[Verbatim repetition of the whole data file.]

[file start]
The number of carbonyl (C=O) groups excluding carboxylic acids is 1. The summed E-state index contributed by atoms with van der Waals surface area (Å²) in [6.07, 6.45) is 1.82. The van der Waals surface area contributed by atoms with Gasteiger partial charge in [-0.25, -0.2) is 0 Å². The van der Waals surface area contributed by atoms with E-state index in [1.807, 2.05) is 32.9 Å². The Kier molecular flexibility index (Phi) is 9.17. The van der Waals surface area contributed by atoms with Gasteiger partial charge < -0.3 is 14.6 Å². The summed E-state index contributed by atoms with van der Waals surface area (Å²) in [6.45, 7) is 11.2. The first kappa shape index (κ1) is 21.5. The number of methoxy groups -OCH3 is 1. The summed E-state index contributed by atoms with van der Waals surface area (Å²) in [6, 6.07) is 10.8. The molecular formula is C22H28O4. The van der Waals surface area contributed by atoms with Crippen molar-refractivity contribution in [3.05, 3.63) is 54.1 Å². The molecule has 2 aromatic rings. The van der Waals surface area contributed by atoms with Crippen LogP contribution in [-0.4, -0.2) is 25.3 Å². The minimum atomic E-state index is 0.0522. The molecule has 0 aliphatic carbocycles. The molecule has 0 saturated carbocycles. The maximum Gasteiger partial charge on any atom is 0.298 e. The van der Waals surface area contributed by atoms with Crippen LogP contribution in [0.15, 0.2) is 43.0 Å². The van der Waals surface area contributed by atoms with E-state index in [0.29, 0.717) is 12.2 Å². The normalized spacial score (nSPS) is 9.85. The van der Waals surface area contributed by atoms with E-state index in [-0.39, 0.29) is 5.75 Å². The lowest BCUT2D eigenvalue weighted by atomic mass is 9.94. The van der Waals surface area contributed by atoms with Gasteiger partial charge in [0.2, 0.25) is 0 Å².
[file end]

The number of carbonyl (C=O) groups excluding carboxylic acids is 1. The summed E-state index contributed by atoms with van der Waals surface area (Å²) in [6.07, 6.45) is 1.82. The van der Waals surface area contributed by atoms with Gasteiger partial charge in [-0.25, -0.2) is 0 Å². The van der Waals surface area contributed by atoms with E-state index in [1.807, 2.05) is 32.9 Å². The Kier molecular flexibility index (Phi) is 9.17. The van der Waals surface area contributed by atoms with Gasteiger partial charge < -0.3 is 14.6 Å². The summed E-state index contributed by atoms with van der Waals surface area (Å²) in [6.45, 7) is 11.2. The first kappa shape index (κ1) is 21.5. The number of methoxy groups -OCH3 is 1. The summed E-state index contributed by atoms with van der Waals surface area (Å²) in [6, 6.07) is 10.8. The molecular formula is C22H28O4. The van der Waals surface area contributed by atoms with Crippen molar-refractivity contribution in [3.05, 3.63) is 54.1 Å². The molecule has 2 aromatic rings. The van der Waals surface area contributed by atoms with Crippen LogP contribution in [-0.4, -0.2) is 25.3 Å². The minimum atomic E-state index is 0.0522. The molecule has 0 aliphatic carbocycles. The molecule has 0 saturated carbocycles. The maximum Gasteiger partial charge on any atom is 0.298 e. The van der Waals surface area contributed by atoms with Crippen LogP contribution in [0.15, 0.2) is 43.0 Å². The van der Waals surface area contributed by atoms with E-state index in [0.29, 0.717) is 12.2 Å². The normalized spacial score (nSPS) is 9.85. The van der Waals surface area contributed by atoms with E-state index in [-0.39, 0.29) is 5.75 Å². The lowest BCUT2D eigenvalue weighted by atomic mass is 9.94. The van der Waals surface area contributed by atoms with Gasteiger partial charge in [0.2, 0.25) is 0 Å².